Have you got the "X" factor?

What gives some people that air of success? Why does everyone in the organisation know their names? According to Ros Jay, it's a combination of certain key ingredients. And the good news is, anyone can cultivate them to boost their personal profile. Here's how...

By Ros Jay

To get what you want at work, you need a strong and impressive personal profile. This doesn't mean changing your personality, but simply capitalising on your strengths, and minimising your weaker points. They key areas you need to work on are:

  • Personal image
  • Likeableness
  • Visibility

Let's take these one at a time.

Personal image

The way you come across to people is an important part of how they assess your value, so it's well worth sprucing up your personal image. This isn't a matter of trying to turn yourself into someone else - that never works - it's a case of building on key strengths and minimising weaknesses. The most important characteristics which give you an image of success are: personal appearance, energy and positive attitude.

One of the keys to improving your personal appearance is consistency. It won't work if you look smart four days a week but always look rumpled one day a week. The company dress code may be informal, but make sure your clothes are clean and pressed every day, not just when you have important meetings. And dress appropriately for the job, not forgetting accessories, etc. If smoking isn't part of the corporate culture, keep evidence of it well concealed.

As far as energy levels go, we can all inject more dynamism into our behaviour. Those people with high energy levels are invigorating and inspiring to be around. There are some simple techniques for projecting energy, which include speaking clearly and not mumbling, meeting people with a smile and a firm handshake, making regular eye contact when you speak, and saying "hello" promptly and with enthusiasm. Don't always wait for the other person to speak, be the first person to initiate a conversation, and sound interested in what others say to you. Think about notching up your speed, too - you don't have to rush around or speak at a gabble, but move and talk at an upbeat pace.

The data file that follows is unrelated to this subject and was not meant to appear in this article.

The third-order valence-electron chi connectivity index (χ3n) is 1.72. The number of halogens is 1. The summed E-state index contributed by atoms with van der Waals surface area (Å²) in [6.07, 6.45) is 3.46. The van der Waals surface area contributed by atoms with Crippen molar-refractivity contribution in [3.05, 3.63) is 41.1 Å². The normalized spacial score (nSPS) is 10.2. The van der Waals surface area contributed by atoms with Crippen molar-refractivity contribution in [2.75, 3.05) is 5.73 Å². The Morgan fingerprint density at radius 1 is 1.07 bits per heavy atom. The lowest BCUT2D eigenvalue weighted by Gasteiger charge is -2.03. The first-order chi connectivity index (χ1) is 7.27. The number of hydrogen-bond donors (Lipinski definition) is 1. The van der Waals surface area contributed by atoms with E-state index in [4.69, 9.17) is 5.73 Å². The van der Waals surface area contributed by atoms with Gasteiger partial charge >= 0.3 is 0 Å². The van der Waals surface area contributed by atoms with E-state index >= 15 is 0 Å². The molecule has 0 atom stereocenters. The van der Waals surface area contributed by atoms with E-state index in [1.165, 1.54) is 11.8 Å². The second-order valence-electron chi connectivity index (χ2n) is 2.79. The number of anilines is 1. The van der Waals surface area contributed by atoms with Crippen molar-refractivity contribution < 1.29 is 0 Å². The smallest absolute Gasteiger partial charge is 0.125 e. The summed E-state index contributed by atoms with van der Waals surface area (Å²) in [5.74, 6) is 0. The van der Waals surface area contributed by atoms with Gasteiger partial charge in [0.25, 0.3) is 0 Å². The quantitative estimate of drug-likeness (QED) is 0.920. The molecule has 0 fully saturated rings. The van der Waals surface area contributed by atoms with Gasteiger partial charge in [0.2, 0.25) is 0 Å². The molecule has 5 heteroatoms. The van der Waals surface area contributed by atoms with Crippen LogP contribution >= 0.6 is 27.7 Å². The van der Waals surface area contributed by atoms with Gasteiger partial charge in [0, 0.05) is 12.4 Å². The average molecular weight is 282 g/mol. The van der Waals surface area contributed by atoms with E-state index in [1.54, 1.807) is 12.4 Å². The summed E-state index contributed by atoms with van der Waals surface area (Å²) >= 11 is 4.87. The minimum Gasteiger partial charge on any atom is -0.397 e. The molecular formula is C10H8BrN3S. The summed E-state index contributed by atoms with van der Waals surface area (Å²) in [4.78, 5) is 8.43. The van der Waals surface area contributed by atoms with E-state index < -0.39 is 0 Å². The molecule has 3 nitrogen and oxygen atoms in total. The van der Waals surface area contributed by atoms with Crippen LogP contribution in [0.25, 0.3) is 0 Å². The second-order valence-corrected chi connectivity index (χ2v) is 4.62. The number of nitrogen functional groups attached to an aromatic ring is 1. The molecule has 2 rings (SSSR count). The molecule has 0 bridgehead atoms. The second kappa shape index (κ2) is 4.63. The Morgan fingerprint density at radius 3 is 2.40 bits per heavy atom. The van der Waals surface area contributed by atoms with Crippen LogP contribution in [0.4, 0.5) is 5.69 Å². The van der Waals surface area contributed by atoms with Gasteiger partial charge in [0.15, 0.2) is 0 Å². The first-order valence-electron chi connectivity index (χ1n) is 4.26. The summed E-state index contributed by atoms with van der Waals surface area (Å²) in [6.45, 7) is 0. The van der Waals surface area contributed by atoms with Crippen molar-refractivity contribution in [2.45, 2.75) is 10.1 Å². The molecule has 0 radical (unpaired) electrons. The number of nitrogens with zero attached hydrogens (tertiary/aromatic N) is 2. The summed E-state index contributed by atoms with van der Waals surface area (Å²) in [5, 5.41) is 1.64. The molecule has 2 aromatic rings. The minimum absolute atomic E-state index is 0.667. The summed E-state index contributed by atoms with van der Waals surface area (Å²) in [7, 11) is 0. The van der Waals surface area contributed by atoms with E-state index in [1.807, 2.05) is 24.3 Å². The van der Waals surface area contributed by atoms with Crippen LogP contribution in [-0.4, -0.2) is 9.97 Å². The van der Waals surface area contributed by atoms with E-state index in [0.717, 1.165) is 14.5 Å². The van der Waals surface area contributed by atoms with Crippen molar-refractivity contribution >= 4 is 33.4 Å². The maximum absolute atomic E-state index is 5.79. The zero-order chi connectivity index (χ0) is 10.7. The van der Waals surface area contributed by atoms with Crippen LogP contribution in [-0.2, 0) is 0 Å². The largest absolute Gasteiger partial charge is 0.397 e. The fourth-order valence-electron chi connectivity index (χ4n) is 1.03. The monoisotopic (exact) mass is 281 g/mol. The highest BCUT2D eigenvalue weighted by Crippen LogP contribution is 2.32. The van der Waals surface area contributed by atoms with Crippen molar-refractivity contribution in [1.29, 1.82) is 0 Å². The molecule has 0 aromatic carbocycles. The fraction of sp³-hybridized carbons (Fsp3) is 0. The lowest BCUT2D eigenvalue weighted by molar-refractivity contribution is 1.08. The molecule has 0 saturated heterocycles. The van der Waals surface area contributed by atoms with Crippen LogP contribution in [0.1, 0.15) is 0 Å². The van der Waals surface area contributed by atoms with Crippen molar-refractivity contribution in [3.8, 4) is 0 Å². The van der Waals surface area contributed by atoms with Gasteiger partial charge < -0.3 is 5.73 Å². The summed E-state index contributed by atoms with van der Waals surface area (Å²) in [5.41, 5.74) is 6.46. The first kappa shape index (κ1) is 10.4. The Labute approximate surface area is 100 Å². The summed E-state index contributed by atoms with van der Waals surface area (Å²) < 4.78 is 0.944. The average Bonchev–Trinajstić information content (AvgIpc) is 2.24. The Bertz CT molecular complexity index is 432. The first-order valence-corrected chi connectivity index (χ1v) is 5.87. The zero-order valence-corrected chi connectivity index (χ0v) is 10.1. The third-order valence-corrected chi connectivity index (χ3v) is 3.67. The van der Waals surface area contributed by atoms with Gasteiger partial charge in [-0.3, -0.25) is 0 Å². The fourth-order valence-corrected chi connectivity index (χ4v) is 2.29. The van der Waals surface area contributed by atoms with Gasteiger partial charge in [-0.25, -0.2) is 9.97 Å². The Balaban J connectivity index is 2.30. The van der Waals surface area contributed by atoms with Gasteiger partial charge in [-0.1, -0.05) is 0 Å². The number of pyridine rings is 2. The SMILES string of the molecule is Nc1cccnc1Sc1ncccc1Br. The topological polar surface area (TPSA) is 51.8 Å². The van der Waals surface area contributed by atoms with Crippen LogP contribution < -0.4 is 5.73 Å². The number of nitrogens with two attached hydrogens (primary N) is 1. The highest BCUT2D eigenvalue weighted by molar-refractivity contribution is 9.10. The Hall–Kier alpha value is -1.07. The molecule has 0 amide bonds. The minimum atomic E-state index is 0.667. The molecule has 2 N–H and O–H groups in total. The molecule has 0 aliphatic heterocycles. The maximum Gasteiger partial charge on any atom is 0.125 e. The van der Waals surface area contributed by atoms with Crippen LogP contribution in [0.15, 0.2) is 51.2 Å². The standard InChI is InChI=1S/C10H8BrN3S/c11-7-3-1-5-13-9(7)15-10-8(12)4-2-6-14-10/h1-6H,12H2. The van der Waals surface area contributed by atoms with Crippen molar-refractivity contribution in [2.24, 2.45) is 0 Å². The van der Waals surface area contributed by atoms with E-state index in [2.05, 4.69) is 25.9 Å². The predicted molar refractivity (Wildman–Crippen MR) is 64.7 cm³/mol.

As for a positive attitude, you may need to work on this if you're a pessimist (OK, OK, sorry, I meant realist)! Make it a rule that you never bring a problem to your boss without a solution. It may not be the best solution, but it gets you out of difficulty and gives you a proactive image. Realists are useful in ensuring that potential problems are identified well in advance, so don't stop pointing out the pitfalls - just make sure you present them in an acceptable way.

There are three ways to make a realistic objection sound positive:

  1. Make your negative comment specific. "It will never work" is a singularly unhelpful comment. Say, "It will never work because the costs are too high".